Wreck-it Ralph Movie Review
Cast & Crew
Director : Rich Moore
Producer : Clark Spencer
Screenwriter : Phil Johnston, Jennifer Lee,
Visually ambitious and packed with inside jokes for arcade gamers, this colourful animated adventure is an enjoyable romp but is probably too energetic for its own good. It simply never settles down so that we can sink into its various settings or get to know its lively characters. So in the end we've enjoyed the talent of the animators and the vocal cast, but we feel rather exhausted.
The story is set in a vintage 1980s arcade game called Fix-it Felix Jr, in which Felix (voiced by McBrayer) must repair damage inflicted by Ralph's (Reilly)massive fists. But after 30 years, Ralph is tired of being the unloved villain. He wants to be the good guy for a change, so heads across the room into another game, the combat role-play adventure Hero's Duty. There he's trained by tough-talking squadron leader Calhoun (Lynch) and battles space insects to win a medal and escape. But a killer bug follows him into the candy-themed road-race game Sugar Rush, threatening the balance of the whole arcade.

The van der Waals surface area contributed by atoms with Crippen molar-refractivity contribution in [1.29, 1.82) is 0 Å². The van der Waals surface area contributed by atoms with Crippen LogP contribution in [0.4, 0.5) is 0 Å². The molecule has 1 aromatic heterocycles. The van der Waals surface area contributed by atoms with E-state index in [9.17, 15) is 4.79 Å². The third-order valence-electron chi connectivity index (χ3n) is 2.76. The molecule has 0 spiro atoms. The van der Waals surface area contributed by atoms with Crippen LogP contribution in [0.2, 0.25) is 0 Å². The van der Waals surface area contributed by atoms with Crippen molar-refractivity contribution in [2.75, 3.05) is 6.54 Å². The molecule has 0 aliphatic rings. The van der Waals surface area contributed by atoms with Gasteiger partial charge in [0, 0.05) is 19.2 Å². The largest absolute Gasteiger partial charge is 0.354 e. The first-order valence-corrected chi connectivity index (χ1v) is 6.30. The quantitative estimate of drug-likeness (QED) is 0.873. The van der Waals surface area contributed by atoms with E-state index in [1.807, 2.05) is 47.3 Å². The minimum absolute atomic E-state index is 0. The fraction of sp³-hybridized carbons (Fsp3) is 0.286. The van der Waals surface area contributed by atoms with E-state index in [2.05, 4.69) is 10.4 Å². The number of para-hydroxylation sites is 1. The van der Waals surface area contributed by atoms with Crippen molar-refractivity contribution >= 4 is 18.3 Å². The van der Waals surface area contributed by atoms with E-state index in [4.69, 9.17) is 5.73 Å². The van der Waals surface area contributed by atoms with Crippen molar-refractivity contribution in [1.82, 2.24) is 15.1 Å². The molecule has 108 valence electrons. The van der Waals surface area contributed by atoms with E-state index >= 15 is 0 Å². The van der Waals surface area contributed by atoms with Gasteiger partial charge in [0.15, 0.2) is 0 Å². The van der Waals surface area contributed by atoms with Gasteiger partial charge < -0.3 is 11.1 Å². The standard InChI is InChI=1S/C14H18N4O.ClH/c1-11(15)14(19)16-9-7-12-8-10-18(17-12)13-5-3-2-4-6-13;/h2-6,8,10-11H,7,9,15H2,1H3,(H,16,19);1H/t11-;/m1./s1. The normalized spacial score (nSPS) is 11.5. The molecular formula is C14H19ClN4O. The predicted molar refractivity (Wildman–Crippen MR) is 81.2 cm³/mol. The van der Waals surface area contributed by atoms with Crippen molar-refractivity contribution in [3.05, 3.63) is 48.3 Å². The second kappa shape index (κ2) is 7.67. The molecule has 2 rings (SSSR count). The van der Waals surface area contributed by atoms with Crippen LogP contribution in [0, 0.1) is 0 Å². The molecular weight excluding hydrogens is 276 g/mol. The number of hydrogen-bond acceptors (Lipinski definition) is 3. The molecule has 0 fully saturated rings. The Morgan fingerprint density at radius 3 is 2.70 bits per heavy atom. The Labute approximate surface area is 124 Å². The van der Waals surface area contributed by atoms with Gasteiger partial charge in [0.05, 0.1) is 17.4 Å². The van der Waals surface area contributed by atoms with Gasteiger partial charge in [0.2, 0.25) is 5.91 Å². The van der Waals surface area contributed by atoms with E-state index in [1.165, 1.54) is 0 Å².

The majority of the plot takes place here, as Ralph teams up with unloved "glitch" Vanellope to challenge the smiling tyrant King Candy (Tudyk). Unlike the pixellated Fix-it Felix Jr and the virtual reality of Hero's Duty, Sugar Rush is a pink-hued, delicious-looking land of sugary treats. Each of these games, and the transfer station between them, is populated by spirited characters with their own subplots. And there are also appearances by iconic favourites such as Pac-Man, Mario and Q*bert. So with the different animation styles and eclectic ensemble of characters, our eyes aren't bored for a second.
On the other hand, all of this mayhem wears us down, as scenes never settle in long enough for us to get a sense of who these characters are. At least the animators and actors add plenty of detail, with Reiley giving a terrific sense of inner life to Ralph and Lynch stealing her scenes with all the best lines ("I have the most tragic back-story ever!"). And each scene is packed with clever word-play and visual gags that feel subversive even if it's all rather ridiculous. But in the end, it's also just deranged enough to keep us laughing, and sweet enough to make us sigh.
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